On Jan. 19, some 35 members of the MIT community spent a day getting creative and collaborative on solutions to carbon emissions and climate change at the Hackathon for Climate.
“This is a big challenge, but there are a lot of smart people thinking about it,” said John Fernández, director of the ESI. “Yet, here at MIT there are wellsprings of energy and interest on the environment that are not fully tapped.” With this event and others like it, Fernández hopes to give these individuals an outlet for their ideas and passion.
“What we’re trying to do is create a mechanism and a system for tapping that energy, that passion, and all that intelligence and creativity to solve one of the world’s biggest problems,” said Thomas Malone, the Patrick J. McGovern Professor of Management and founder and principal investigator of the Climate CoLab.
Participants included MIT students, faculty, staff, and alumni. Participating as “coaches” to facilitate the generation and development of ideas were professors Harriet Ritvo, Steven Barrett, Elfatih Eltahir, Ari Epstein, Bob Jaffe, David McGee, and MITEI Director of Research and Analysis Frank O’Sullivan.
“I’m delighted that we get to do this today, and hopefully in the future, to add value to the community by linking up,” said Amanda Graham, executive director of the ESI.
Novelty, creativity, and impact
The event kicked off with a session of idea generation where attendees wrote down and posted their ideas on the walls. After looking around and sharing ideas, people made quick pitches for the idea of their choice and recruited team members.
Of the tens of ideas, teams emerged around five. One group came up with an app idea to encourage and optimize home gardening that they dubbed “Farmville Live,” after the popular virtual farming game.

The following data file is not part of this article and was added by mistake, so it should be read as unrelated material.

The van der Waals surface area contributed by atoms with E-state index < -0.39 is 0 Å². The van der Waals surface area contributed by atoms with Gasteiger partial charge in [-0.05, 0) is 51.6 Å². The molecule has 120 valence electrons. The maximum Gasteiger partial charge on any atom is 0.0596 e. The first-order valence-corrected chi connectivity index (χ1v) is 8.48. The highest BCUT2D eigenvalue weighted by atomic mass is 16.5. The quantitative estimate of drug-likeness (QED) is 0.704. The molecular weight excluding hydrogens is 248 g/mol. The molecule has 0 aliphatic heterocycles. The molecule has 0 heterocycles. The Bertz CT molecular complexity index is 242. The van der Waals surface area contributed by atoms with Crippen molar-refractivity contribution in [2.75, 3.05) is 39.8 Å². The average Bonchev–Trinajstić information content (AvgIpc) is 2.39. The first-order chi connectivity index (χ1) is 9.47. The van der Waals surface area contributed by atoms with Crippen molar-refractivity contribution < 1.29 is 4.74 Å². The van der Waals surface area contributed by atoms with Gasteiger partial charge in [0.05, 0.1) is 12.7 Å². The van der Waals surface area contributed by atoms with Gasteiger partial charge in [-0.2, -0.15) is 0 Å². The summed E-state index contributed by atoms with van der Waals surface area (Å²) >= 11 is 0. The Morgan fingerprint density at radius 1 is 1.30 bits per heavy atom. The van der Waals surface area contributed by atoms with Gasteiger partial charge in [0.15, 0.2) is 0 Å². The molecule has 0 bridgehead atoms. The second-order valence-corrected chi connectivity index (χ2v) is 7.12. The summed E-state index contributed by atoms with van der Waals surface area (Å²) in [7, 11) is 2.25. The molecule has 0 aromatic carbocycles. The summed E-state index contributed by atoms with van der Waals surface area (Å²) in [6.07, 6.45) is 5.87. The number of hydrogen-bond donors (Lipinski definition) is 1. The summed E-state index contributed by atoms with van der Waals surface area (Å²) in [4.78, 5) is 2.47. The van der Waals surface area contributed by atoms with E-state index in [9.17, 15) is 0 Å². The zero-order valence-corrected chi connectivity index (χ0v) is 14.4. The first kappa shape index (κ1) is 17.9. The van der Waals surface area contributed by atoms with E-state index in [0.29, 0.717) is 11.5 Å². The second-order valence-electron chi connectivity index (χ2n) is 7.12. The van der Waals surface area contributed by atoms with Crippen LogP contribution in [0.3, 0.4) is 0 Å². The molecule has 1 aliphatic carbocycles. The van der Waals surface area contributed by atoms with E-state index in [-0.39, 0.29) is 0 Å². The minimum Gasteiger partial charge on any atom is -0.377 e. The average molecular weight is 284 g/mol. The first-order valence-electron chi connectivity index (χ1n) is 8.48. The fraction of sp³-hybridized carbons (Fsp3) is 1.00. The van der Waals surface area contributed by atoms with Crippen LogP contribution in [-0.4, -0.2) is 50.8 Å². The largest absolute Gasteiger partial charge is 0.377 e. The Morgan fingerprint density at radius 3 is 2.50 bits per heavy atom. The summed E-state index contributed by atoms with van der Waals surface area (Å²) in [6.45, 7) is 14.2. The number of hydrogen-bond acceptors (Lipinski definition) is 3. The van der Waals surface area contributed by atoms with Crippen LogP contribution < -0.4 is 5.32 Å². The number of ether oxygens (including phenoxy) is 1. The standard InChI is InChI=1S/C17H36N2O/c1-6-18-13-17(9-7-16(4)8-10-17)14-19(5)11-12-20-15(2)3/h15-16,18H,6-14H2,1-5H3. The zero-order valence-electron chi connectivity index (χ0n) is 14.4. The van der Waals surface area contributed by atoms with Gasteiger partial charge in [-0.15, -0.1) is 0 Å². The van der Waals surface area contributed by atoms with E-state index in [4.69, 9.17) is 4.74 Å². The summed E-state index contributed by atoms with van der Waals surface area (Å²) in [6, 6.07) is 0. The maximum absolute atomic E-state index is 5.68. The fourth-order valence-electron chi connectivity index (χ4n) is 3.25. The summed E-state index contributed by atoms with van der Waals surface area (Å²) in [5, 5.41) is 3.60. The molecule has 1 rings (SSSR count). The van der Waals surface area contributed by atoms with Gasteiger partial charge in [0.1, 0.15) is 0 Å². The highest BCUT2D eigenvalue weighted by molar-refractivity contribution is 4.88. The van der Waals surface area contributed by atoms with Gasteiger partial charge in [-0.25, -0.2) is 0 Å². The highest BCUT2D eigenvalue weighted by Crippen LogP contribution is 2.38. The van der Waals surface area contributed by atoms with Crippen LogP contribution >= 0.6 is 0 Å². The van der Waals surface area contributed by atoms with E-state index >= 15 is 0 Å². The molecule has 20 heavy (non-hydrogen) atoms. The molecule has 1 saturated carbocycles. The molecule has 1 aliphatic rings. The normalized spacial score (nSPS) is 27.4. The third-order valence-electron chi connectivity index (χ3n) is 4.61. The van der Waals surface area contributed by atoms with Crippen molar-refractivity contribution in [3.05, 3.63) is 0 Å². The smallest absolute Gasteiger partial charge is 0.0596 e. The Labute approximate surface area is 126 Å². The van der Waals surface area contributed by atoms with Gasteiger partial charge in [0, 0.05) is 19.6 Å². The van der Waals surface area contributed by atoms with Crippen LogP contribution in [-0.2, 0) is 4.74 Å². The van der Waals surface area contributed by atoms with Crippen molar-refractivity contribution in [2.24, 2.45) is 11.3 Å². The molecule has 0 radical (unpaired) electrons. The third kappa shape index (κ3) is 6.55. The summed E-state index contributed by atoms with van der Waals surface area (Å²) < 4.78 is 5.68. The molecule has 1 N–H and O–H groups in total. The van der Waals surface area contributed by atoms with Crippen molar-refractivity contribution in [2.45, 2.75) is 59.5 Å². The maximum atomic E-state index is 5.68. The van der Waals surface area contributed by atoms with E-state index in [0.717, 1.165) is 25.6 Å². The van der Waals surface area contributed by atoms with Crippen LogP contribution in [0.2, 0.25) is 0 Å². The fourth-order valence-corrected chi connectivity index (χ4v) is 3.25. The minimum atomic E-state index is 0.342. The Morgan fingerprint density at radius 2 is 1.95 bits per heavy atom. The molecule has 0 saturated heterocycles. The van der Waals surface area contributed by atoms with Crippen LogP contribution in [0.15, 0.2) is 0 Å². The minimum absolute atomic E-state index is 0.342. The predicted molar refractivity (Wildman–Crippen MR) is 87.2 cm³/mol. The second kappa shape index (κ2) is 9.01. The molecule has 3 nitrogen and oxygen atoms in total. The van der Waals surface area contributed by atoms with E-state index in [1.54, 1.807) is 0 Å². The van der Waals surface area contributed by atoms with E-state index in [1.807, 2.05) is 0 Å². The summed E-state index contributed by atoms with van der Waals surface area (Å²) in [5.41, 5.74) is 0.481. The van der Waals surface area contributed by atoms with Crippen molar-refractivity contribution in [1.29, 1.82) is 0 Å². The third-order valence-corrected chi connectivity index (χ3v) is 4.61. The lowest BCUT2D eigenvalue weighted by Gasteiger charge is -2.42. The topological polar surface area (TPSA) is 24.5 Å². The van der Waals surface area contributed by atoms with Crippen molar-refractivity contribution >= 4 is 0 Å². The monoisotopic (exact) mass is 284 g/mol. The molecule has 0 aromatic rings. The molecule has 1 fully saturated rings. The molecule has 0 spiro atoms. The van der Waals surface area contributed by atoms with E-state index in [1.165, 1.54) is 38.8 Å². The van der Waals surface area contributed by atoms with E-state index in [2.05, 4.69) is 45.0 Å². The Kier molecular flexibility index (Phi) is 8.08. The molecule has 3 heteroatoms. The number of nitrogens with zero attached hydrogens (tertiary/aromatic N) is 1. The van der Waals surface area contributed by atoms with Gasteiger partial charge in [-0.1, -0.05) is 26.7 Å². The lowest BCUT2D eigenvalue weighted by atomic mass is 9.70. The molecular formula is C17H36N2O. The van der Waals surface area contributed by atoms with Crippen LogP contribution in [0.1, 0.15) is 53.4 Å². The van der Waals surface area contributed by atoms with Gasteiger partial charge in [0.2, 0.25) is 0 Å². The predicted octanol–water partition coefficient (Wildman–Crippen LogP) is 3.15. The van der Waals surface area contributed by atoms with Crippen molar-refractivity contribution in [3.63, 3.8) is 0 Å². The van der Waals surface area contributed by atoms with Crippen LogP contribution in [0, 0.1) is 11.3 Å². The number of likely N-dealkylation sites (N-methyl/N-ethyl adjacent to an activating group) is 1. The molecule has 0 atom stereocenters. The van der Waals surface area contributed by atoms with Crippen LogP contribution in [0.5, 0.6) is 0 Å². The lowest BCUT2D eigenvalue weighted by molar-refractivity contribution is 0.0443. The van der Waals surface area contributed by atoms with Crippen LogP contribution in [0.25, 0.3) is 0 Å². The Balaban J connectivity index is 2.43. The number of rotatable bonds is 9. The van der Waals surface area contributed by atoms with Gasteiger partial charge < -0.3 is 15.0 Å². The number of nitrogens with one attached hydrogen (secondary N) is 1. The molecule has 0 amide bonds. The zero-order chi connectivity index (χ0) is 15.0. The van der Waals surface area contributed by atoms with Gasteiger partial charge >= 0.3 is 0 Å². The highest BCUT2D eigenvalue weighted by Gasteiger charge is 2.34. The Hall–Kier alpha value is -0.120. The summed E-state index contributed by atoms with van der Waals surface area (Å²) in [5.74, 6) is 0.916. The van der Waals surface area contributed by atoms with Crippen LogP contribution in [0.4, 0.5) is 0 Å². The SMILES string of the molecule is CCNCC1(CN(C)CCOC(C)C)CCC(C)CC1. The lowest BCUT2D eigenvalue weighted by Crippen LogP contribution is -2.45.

“The app would try to persuade people who either don’t garden or don’t garden very much to start growing just a few tomato plants in their backyard,” said team member Casey Stelmach, a graduate student in management. “The app would calculate potential yield based on where you are, recommend the most low-maintenance garden, and use a leveling system that encourages consumers to start small and — if they get really into it — start growing more and more food in their garden.”
Another team presented the “CliMITbit,” or as they put it, the “Fitbit of sustainability,” an app that would provide a user with an estimate of his or her comprehensive carbon footprint.
“We were taking the idea of personal monitoring, like a calorie counter app, and trying to translate that into carbon emissions,” said team member Katie Arthur, a graduate student in Comparative Media Studies and Writing. “We looked at food, transport, and energy in the home — the three biggest places that Americans emit carbon emissions. We wanted to allow users to be able to track that.”
The other teams included a group called FLY ECO that looked at harnessing energy from airplane landings; a team that envisioned a website comparing local options for transport and home energy; and another that explored shipping by helium dirigible.
After four hours of research and discussion, teams presented their proposals and took questions from judges and the audience.
“What we were trying to do here was generate ideas, and I am really pleasantly surprised at the uniformly good quality of the proposals that came out of this process,” Malone said.